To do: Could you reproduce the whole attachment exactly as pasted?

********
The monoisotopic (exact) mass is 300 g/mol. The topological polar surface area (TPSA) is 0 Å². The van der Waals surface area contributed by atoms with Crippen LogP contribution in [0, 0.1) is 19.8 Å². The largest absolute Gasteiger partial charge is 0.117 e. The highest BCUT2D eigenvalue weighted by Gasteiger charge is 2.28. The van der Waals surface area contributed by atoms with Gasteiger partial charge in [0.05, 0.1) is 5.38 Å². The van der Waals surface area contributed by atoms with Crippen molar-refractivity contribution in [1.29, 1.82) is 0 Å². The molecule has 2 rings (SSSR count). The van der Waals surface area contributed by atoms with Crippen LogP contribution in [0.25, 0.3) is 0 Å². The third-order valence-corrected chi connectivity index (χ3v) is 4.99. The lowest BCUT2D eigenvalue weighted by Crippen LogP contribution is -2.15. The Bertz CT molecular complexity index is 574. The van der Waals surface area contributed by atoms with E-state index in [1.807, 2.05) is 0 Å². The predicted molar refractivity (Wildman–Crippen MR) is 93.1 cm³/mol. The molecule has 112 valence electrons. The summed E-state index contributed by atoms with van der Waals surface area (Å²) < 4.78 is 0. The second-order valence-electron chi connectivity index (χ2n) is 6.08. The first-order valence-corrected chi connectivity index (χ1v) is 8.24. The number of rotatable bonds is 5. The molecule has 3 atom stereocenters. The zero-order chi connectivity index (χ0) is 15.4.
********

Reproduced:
The monoisotopic (exact) mass is 300 g/mol. The topological polar surface area (TPSA) is 0 Å². The van der Waals surface area contributed by atoms with Crippen LogP contribution in [0, 0.1) is 19.8 Å². The largest absolute Gasteiger partial charge is 0.117 e. The highest BCUT2D eigenvalue weighted by Gasteiger charge is 2.28. The van der Waals surface area contributed by atoms with Gasteiger partial charge in [0.05, 0.1) is 5.38 Å². The van der Waals surface area contributed by atoms with Crippen molar-refractivity contribution in [1.29, 1.82) is 0 Å². The molecule has 2 rings (SSSR count). The van der Waals surface area contributed by atoms with Crippen LogP contribution in [0.25, 0.3) is 0 Å². The third-order valence-corrected chi connectivity index (χ3v) is 4.99. The lowest BCUT2D eigenvalue weighted by Crippen LogP contribution is -2.15. The Bertz CT molecular complexity index is 574. The van der Waals surface area contributed by atoms with E-state index in [1.807, 2.05) is 0 Å². The predicted molar refractivity (Wildman–Crippen MR) is 93.1 cm³/mol. The molecule has 112 valence electrons. The summed E-state index contributed by atoms with van der Waals surface area (Å²) < 4.78 is 0. The second-order valence-electron chi connectivity index (χ2n) is 6.08. The first-order valence-corrected chi connectivity index (χ1v) is 8.24. The number of rotatable bonds is 5. The molecule has 3 atom stereocenters. The zero-order chi connectivity index (χ0) is 15.4.